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Appl Neuropsychol. 2008;15(1):61-8. doi: 10.1080/09084280801917806.

The use of a self-generation memory encoding strategy to improve verbal memory and learning in patients with traumatic brain injury.

Author information

  • 1Department of Psychology, University of Cincinnati, Cincinnati, OH 45221-0376, USA. scheffbk@email.uc.edu

Abstract

The generation effect refers to the theory that optimal acquisition and retention of information is achieved by active participation rather than by passive observation. The efficacy of a self-generation memory encoding strategy was tested using a verbal paired-associate task for free recall, cued recall, and recognition memory in 40 traumatically brain-injured outpatients in two studies. In study #1, self-generation encoding procedures improved recognition memory, but not free recall, compared with the didactic presentation of information. In study #2, self-generation procedures improved cued recall test performance, but the results demonstrated that the type of cue that is provided moderates the efficacy of self-generation procedures. Results provide preliminary empirical support for the use of self-generation encoding procedures in improving upon verbal memory and learning abilities in individuals with TBI.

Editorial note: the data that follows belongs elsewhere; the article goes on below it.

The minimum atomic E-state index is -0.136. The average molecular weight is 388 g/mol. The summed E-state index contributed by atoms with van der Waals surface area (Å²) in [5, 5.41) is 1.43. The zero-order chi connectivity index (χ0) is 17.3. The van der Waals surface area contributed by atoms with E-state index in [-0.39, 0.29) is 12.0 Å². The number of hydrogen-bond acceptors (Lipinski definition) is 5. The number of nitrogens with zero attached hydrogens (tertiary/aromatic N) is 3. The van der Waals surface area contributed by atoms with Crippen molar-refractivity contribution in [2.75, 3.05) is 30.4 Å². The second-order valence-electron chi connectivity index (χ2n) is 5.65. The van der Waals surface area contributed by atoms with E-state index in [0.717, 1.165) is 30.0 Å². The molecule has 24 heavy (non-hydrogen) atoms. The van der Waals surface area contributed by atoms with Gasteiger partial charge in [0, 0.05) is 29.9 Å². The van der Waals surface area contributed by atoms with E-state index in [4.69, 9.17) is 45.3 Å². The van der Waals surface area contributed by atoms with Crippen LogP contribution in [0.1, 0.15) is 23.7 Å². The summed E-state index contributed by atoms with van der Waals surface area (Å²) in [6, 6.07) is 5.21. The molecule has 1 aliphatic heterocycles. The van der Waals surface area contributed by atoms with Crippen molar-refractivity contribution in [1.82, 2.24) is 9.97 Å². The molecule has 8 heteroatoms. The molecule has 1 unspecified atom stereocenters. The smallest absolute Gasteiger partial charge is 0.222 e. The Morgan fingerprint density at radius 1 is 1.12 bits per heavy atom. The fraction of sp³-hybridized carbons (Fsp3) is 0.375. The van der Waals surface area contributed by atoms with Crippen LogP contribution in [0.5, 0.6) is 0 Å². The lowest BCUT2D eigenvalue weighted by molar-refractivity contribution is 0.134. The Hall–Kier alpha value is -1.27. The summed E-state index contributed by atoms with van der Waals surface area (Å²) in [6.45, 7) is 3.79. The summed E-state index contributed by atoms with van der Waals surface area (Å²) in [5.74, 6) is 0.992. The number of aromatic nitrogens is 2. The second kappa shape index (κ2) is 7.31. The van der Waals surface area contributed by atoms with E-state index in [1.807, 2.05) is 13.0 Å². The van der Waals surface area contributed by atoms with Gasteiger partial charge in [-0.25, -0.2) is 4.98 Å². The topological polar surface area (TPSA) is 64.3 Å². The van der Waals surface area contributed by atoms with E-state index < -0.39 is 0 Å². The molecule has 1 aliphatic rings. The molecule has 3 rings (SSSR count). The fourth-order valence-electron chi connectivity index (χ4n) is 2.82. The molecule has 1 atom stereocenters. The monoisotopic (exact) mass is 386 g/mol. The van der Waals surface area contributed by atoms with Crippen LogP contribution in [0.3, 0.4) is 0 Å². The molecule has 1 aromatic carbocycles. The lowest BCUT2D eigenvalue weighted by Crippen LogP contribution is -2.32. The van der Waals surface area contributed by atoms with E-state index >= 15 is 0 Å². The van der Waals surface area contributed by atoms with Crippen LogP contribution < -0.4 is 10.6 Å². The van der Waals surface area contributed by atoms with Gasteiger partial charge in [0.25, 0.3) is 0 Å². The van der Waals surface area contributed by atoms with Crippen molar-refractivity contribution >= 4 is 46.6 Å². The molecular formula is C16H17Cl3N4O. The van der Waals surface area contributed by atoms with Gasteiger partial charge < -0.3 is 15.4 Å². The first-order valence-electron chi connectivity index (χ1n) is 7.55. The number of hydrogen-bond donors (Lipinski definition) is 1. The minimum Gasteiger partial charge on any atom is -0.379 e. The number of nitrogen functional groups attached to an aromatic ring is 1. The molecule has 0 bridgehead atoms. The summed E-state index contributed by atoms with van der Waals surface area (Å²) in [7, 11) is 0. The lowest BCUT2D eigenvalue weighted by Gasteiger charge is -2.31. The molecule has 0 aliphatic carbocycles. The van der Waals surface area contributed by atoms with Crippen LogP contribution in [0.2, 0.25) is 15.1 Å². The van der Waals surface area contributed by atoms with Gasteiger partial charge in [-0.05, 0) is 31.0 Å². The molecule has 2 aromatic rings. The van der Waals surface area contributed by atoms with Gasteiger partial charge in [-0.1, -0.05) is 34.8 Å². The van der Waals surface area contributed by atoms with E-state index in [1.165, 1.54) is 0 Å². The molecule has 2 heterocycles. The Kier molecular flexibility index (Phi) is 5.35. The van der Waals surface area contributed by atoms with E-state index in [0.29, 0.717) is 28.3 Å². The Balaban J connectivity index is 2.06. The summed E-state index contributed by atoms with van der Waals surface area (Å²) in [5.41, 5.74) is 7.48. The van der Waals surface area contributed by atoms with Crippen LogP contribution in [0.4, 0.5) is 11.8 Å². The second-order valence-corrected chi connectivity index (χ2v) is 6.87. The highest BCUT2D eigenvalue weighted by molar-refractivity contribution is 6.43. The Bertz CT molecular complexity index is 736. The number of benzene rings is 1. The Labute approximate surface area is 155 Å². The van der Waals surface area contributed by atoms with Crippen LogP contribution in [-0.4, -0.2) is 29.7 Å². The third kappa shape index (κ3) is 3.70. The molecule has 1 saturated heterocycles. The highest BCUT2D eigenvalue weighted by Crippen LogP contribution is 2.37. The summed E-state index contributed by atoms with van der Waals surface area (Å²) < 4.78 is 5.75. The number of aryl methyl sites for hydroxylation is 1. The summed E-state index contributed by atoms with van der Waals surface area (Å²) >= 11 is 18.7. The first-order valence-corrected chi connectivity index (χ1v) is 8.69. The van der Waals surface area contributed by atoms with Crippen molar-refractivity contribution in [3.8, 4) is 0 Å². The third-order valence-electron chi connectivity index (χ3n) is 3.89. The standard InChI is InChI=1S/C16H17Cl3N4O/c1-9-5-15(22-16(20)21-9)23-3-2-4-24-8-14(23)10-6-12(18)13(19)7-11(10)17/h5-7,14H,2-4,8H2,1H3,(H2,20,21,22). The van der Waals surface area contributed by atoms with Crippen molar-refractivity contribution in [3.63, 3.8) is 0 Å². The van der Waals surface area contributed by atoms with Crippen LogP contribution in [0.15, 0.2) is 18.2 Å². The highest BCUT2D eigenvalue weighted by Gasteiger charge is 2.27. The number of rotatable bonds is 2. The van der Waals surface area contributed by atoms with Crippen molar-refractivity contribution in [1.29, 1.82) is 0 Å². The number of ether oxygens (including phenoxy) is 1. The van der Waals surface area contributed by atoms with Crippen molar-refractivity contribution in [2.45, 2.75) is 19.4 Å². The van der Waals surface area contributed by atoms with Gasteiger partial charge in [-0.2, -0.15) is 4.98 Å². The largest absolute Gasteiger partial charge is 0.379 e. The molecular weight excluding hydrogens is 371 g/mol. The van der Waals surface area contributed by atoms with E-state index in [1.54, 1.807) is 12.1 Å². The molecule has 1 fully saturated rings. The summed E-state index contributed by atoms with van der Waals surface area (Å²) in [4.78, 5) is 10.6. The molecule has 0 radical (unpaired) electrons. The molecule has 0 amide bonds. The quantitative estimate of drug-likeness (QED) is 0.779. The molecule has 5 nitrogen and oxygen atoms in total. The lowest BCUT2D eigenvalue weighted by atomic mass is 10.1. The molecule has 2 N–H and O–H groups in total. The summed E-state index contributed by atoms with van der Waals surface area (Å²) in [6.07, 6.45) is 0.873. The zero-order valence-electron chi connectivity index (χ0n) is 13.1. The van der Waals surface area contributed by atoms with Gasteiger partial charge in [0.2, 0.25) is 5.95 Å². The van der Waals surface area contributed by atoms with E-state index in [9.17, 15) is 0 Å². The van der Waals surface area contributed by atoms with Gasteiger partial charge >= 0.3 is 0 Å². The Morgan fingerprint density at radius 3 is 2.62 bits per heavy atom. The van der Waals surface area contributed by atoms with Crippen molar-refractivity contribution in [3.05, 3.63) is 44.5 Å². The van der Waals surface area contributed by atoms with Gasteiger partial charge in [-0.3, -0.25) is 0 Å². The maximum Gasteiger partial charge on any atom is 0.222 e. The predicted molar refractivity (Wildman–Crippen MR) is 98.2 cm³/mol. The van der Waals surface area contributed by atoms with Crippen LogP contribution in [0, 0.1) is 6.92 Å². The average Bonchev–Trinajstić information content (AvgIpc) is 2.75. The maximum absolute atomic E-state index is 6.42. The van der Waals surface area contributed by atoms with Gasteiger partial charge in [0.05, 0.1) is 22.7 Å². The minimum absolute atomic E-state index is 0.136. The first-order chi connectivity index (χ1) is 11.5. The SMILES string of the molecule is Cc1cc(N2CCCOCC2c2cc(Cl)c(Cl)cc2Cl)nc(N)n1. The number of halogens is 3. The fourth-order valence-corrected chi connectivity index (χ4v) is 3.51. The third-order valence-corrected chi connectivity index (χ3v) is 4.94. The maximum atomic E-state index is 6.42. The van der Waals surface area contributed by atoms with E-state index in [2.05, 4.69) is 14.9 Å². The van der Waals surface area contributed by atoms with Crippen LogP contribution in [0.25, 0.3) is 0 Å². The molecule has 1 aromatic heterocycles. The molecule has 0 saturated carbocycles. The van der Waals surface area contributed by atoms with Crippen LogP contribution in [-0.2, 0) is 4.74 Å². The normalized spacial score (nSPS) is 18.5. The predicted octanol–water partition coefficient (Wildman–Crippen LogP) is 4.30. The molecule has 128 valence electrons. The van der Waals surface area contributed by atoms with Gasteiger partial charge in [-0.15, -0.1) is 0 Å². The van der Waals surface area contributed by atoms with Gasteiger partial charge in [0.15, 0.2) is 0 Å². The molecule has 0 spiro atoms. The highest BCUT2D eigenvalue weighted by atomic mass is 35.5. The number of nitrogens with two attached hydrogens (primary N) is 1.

PMID:
18443942
[PubMed - indexed for MEDLINE]
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